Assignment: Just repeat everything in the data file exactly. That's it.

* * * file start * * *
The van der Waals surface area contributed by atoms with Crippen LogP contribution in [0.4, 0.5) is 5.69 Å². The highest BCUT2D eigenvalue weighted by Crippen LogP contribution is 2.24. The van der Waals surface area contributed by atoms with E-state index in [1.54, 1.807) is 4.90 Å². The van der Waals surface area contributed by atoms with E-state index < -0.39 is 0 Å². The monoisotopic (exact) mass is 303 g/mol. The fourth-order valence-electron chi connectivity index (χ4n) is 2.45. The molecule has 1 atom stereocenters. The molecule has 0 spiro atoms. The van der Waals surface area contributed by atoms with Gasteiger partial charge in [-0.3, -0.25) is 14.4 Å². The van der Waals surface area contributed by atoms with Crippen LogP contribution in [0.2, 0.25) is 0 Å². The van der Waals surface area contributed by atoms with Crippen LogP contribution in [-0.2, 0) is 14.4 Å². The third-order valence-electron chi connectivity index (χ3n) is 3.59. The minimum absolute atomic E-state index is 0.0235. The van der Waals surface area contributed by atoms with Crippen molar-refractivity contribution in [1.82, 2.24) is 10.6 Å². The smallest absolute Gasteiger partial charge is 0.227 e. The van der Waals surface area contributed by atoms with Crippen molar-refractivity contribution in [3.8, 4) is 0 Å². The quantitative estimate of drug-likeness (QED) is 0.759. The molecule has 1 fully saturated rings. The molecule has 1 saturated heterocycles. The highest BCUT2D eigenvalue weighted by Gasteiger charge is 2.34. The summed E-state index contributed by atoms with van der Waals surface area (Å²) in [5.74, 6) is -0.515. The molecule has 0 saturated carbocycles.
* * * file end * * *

The van der Waals surface area contributed by atoms with Crippen LogP contribution in [0.4, 0.5) is 5.69 Å². The highest BCUT2D eigenvalue weighted by Crippen LogP contribution is 2.24. The van der Waals surface area contributed by atoms with E-state index in [1.54, 1.807) is 4.90 Å². The van der Waals surface area contributed by atoms with E-state index < -0.39 is 0 Å². The monoisotopic (exact) mass is 303 g/mol. The fourth-order valence-electron chi connectivity index (χ4n) is 2.45. The molecule has 1 atom stereocenters. The molecule has 0 spiro atoms. The van der Waals surface area contributed by atoms with Gasteiger partial charge in [-0.3, -0.25) is 14.4 Å². The van der Waals surface area contributed by atoms with Crippen LogP contribution in [0.2, 0.25) is 0 Å². The van der Waals surface area contributed by atoms with Crippen LogP contribution in [-0.2, 0) is 14.4 Å². The third-order valence-electron chi connectivity index (χ3n) is 3.59. The minimum absolute atomic E-state index is 0.0235. The van der Waals surface area contributed by atoms with Crippen molar-refractivity contribution in [1.82, 2.24) is 10.6 Å². The smallest absolute Gasteiger partial charge is 0.227 e. The van der Waals surface area contributed by atoms with Crippen molar-refractivity contribution in [3.8, 4) is 0 Å². The quantitative estimate of drug-likeness (QED) is 0.759. The molecule has 1 fully saturated rings. The molecule has 1 saturated heterocycles. The highest BCUT2D eigenvalue weighted by Gasteiger charge is 2.34. The summed E-state index contributed by atoms with van der Waals surface area (Å²) in [5.74, 6) is -0.515. The molecule has 0 saturated carbocycles.